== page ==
<Sign in to see all the formulas>
where $m$ and $M$ are the extreme value of the function over $[a,b]$ defined above. Here is a proof that adding even only one point to a partition can improve our knowledge of the what the number <Sign in to see all the formulas> is. Also, a complete logical discussion of when a definite integral exists can be found here.Finally, let's formulaically create every possible partition to find the actual integral. Let's immediately jump into an example. Let's try to solve
<Sign in to see all the formulas>
where $C$ is a constant. We already know the answer:
So let's find $L(P)$ and $U(P)$ for any arbitrary partition. Since the minimum and maximum along the function is the same, i.e. <Sign in to see all the formulas> in our recipe above, we find that
<Sign in to see all the formulas>
Since
<Sign in to see all the formulas>
we know that
<Sign in to see all the formulas>
Recall that <Sign in to see all the formulas> so that
<Sign in to see all the formulas>
Notice that you have an <Sign in to see all the formulas> and then <Sign in to see all the formulas> and so on. In fact the sum turns out to be <Sign in to see all the formulas>. But remember our limits of integration are $x_0=1$ and $x_N=4$. Therefore,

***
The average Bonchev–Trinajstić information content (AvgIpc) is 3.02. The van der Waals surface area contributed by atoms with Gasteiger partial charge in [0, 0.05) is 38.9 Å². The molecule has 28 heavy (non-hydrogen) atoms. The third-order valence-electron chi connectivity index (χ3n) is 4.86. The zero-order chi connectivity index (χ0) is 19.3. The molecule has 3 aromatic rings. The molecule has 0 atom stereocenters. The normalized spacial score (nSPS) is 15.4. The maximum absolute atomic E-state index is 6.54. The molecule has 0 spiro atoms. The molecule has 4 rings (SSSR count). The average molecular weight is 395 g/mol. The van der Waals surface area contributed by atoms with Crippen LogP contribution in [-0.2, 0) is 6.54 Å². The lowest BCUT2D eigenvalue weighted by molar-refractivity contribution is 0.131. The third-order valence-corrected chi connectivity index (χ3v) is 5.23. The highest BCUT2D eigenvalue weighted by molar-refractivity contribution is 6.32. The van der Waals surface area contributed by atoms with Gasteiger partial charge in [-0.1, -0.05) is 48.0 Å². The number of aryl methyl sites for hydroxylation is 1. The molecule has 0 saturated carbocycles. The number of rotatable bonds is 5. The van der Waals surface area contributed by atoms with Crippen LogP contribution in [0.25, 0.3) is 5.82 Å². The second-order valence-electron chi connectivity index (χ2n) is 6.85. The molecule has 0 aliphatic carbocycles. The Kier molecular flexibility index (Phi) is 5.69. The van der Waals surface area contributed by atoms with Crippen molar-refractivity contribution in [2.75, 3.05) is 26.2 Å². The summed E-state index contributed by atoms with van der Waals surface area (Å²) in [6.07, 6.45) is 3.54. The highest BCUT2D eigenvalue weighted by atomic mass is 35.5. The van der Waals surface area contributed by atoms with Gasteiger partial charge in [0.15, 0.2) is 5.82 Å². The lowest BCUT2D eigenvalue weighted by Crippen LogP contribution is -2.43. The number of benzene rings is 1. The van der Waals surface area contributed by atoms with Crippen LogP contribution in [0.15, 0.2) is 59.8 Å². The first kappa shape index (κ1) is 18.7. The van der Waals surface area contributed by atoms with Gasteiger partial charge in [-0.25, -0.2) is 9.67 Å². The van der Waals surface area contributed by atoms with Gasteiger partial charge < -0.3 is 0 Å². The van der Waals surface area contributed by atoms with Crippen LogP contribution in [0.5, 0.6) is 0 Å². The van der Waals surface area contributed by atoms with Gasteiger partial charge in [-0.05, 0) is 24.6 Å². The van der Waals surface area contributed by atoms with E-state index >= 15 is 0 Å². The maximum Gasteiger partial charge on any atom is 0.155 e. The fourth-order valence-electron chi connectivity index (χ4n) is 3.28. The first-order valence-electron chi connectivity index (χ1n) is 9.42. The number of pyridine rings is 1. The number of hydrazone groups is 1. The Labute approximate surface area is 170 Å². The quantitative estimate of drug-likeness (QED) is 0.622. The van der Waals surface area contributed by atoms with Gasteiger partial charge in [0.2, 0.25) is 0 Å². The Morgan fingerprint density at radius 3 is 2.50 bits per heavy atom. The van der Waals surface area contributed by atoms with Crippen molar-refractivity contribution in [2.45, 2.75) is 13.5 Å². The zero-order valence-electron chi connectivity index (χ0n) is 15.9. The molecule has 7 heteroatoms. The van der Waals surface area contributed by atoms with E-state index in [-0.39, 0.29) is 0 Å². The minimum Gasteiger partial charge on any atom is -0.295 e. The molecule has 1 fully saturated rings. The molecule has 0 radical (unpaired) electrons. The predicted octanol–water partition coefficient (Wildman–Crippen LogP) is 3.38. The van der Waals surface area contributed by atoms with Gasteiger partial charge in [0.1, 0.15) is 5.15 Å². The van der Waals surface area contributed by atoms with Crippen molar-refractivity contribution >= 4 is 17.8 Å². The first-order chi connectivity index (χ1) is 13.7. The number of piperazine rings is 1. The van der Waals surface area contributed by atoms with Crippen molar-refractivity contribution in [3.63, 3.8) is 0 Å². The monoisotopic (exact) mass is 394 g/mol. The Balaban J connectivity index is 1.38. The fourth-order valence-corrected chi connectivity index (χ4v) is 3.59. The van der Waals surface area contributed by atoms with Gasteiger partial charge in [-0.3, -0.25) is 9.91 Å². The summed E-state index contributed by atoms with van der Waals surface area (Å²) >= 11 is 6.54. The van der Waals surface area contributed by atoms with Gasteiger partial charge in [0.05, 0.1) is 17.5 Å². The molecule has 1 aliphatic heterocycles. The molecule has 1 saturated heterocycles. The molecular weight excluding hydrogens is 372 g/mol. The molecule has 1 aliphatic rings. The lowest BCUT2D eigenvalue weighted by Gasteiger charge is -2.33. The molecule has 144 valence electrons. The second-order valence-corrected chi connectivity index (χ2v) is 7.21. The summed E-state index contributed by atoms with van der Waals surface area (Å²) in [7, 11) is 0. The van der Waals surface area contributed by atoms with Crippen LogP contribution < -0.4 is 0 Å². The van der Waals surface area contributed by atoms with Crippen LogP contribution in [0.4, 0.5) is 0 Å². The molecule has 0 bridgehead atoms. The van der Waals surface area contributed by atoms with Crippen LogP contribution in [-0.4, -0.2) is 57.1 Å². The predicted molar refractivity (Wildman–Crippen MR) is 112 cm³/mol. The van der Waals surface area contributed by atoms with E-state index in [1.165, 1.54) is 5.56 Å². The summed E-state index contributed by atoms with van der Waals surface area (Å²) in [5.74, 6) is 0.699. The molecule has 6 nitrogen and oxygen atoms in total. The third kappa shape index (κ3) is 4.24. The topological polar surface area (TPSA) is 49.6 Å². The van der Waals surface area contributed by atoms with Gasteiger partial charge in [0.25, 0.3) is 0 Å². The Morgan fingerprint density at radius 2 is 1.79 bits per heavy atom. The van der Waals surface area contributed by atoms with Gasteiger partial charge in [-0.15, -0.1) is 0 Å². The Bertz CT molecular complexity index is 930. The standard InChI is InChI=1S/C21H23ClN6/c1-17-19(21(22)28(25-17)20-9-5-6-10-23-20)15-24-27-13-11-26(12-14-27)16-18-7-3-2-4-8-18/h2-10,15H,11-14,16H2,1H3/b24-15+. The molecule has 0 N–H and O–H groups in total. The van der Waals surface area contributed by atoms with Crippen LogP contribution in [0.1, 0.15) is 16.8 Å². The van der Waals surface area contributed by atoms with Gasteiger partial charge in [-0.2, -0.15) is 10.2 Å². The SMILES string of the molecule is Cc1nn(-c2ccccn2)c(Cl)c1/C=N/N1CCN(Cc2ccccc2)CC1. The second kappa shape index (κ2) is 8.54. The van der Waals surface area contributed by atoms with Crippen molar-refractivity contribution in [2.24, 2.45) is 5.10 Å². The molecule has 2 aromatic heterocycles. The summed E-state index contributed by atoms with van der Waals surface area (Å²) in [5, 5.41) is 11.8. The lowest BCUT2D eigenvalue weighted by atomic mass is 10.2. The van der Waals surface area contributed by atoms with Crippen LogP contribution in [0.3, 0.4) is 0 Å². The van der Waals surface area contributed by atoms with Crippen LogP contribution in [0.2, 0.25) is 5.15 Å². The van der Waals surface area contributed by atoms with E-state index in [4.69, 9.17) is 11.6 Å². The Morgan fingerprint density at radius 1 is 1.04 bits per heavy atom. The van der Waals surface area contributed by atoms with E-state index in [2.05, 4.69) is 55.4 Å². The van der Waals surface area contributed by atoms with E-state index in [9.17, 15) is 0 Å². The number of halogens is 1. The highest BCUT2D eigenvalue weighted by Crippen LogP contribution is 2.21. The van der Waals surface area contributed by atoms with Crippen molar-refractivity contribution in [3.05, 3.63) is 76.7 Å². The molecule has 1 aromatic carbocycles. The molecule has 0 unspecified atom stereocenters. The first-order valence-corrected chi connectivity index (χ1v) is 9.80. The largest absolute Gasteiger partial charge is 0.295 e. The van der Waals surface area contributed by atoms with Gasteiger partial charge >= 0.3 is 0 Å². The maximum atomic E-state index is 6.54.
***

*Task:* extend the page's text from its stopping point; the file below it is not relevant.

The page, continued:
<Sign in to see all the formulas>
The point is that we have found the answer to <Sign in to see all the formulas> by choosing an arbitrary partition. We only knew $x_0=1$ and $x_N=4$. We did not specify how many rectangles in the partition or exactly where $x_1$ through <Sign in to see all the formulas> were located on the x-axis. Many integrals problems are simple enough to solve this way, but you quickly get to functions that are too complicated. Don't worry about doing this method all the time because the main technique to solve integrals comes from the Fundamental Theorem of Integral Calculus. In fact, if you are in a business Calculus class or something similar you probably wont' be tested on this. However, being able to visualize an integral as the area of more and more rectangles is extremely important to keep in your head.
Finally, it is important to note that our above definition of an integral does not tell us what <Sign in to see all the formulas> is. Once we have a number we think is <Sign in to see all the formulas> then the definition will allow us to prove it or not. Don't worry too much about this though. As we said in the previous paragraph, we will develop a lot of techniques to help us find what the number <Sign in to see all the formulas> is.